“It’s alright Grandad,” I said. “It’s alright.” I felt like I was talking to a frightened child. “We’ll go home and you can get warm there.” I turned to Mr Watson and smiled awkwardly.

“Tell you what,” Mr Watson blustered. “I’ll give you both a lift home. It’s still pouring with rain.” He gave a nervous laugh.

“Thanks Mr Watson.”

“Mark,” he replied.

Charlotte smiled.

‘Oh no,’ I thought, ‘he’ll be saying ‘call me Dad’ soon’.


Back at his home, I had just persuaded Grandad to have a quick bath when my phone rang. The name ‘Mum’ came up on the screen.

“Ben, where are you?” She sounded either annoyed or anxious, probably both. I sighed. When would she work out that I was almost 16?

For a moment I couldn’t work out what to say. What had I said when I left? The events of the last hour or so had confused me.

“I dropped in to see Grandad,” I told her.

“Oh.” Her voice softened. “Is he alright?” The anxiety returned then, but at least I was off the hook.

“Yes. Fine.”

“Can I have a word?”


“He’s just gone in the bathroom.”

“So what have you been talking about?”

Maybe it was my imagination but I thought she might be suspicious.

“History. I’ve got a difficult essay to write about the years leading up to the war. I thought he might be able to help.”

“Oh. I thought you went to Tom’s. He lives miles away from Grandad.”

“It’s not miles and I went to Tom’s too.” This was irritating. Why didn’t I just tell her the truth? Because she would start a spiral of worry and who knew where that would lead.

“Are you coming home? Do you want a lift? The rain’s awful?” She rattled on in this vein for a while as I began to shiver. I cut her off with the promise that I’d be home soon and went to check that Grandad was alright.

Was I right to say nothing? I hadn’t quite worked out what had gone on in the woods, or maybe I had, but I didn’t want to admit to it. If I admitted that he seemed to be running from something, that he seemed to be re-enacting our old war games but taking them seriously, then I would have to tell someone and that would put a chain of events in motion that would change everything. And I wanted to keep Grandad as he was.

Charlotte, of course, said something the next day.

“Are you OK? Is your Grandad OK? Did you get the chicken back?”

“What is she on about?” asked Tom. I was scrabbling in my bag for a text book at the time and didn’t reply. I was trying to work out what to say.

“What are you on about?” Tom asked Charlotte.

“Oh it’s just that Ben was in the woods and…”

“Found it!” I announced, waving the book in the air and hitting Tom in the face. “Sorry Tom! I’ve got to go.” I loped off leaving Tom and Charlotte staring at me. Maybe Charlotte was just being kind but I didn’t want her interfering. I didn’t want anyone else involved.


The Way We Lied

He knew that Mary was at the cottage because he heard her whistling as he walked up the path. It could have been a workman, but he somehow knew it would be her because she was always so confident, so masculine in everything she did. And he was right.
Mary was standing in the backyard, an axe in her hands, preparing to split a pile of logs. A paint-stained dark blue fisherman’s jersey was paired with her usual tight jeans, tucked into muddied boots. She stood and looked at him as he walked slowly towards her. Then she lay down her axe.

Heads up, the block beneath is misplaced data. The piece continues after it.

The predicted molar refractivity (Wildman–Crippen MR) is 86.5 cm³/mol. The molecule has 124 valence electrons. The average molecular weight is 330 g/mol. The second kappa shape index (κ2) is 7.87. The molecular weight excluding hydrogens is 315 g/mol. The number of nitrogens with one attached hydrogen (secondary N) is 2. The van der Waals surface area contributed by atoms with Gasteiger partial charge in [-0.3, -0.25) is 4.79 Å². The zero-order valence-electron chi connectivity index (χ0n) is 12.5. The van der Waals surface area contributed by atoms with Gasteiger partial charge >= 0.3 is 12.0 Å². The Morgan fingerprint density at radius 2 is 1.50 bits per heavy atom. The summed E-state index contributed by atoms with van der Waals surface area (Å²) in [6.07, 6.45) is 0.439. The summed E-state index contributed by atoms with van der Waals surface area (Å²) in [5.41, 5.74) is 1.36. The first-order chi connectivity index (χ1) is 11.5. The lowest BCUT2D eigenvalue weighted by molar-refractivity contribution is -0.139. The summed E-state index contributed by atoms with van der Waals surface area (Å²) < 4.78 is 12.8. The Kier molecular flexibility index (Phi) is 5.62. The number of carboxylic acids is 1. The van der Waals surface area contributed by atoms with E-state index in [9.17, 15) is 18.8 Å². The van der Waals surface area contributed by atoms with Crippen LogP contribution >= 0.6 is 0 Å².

“I rather thought you would eventually come here one day,” she said. “Helen told me how much you disagree with her plans.” She folded her arms and stood before him, her calm blue eyes and slight smile challenging him.
He could not speak. He could not find the words he wanted so much to throw at her. She was so unashamed, so strong and he had hoped and imagined she might have been contrite.
“Come in,” she said, turning towards the house. “I’ll make us some tea.”
He followed. He did not want tea. He wanted an apology and her cooperation. But he entered the warm kitchen and stood while she busied herself with mugs and boiling the kettle.
“Have a seat,” she said, waving at one of the sturdy wooden chairs placed beside the scrubbed table, which was littered with letters and newspapers.
“I’m perfectly alright standing,” he said, then sat down a moment or so later.
She leant against the sink, looking down at him while the tea brewed. “So, Simon, what have you come to say? You’ve obviously been brooding about what I said the last time we met. I can see it in your eyes.”
He frowned. “I’m entitled to my opinions.” He paused for a moment, considering his words. “I want you to talk to Helen again. She has too many responsibilities at home for her to go away and leave us. I want you to stop giving her these impossible ideas. I want you to persuade Helen to stay here with me and her family.”
She laughed at him. “And why on earth should I do that? Helen can make up her mind for herself, can’t she?”
“Look, she seems to be completely under your spell. She won’t listen to me anymore. She keeps saying Mary says this and Mary says that. I can’t make her change her mind, but I know that you can.”
“But why should I? All I’ve done is help Helen to think clearly for herself and decide what she really wants from life. It is absolutely nothing to do with me if she wants to leave her home and have new experiences. That decision is hers entirely. I approve of her intentions, of course, but it really isn’t down to me.”